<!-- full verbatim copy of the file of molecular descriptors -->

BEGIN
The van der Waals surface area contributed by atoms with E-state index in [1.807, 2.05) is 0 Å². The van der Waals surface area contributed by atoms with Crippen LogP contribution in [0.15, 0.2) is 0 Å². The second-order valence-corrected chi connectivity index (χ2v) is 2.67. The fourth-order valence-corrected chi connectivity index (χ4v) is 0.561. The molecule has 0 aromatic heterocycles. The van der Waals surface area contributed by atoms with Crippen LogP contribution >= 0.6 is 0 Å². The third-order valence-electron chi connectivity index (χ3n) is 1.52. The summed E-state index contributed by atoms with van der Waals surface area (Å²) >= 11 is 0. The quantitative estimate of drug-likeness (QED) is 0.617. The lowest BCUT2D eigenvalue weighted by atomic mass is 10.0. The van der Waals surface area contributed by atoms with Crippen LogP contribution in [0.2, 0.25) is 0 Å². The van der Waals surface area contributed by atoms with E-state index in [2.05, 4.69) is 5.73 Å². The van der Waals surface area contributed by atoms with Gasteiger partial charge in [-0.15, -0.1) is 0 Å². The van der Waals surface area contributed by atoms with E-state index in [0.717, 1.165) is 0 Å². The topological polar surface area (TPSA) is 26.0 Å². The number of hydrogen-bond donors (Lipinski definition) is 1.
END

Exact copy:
The van der Waals surface area contributed by atoms with E-state index in [1.807, 2.05) is 0 Å². The van der Waals surface area contributed by atoms with Crippen LogP contribution in [0.15, 0.2) is 0 Å². The second-order valence-corrected chi connectivity index (χ2v) is 2.67. The fourth-order valence-corrected chi connectivity index (χ4v) is 0.561. The molecule has 0 aromatic heterocycles. The van der Waals surface area contributed by atoms with Crippen LogP contribution >= 0.6 is 0 Å². The third-order valence-electron chi connectivity index (χ3n) is 1.52. The summed E-state index contributed by atoms with van der Waals surface area (Å²) >= 11 is 0. The quantitative estimate of drug-likeness (QED) is 0.617. The lowest BCUT2D eigenvalue weighted by atomic mass is 10.0. The van der Waals surface area contributed by atoms with Crippen LogP contribution in [0.2, 0.25) is 0 Å². The van der Waals surface area contributed by atoms with E-state index in [2.05, 4.69) is 5.73 Å². The van der Waals surface area contributed by atoms with Gasteiger partial charge in [-0.15, -0.1) is 0 Å². The van der Waals surface area contributed by atoms with E-state index in [0.717, 1.165) is 0 Å². The topological polar surface area (TPSA) is 26.0 Å². The number of hydrogen-bond donors (Lipinski definition) is 1.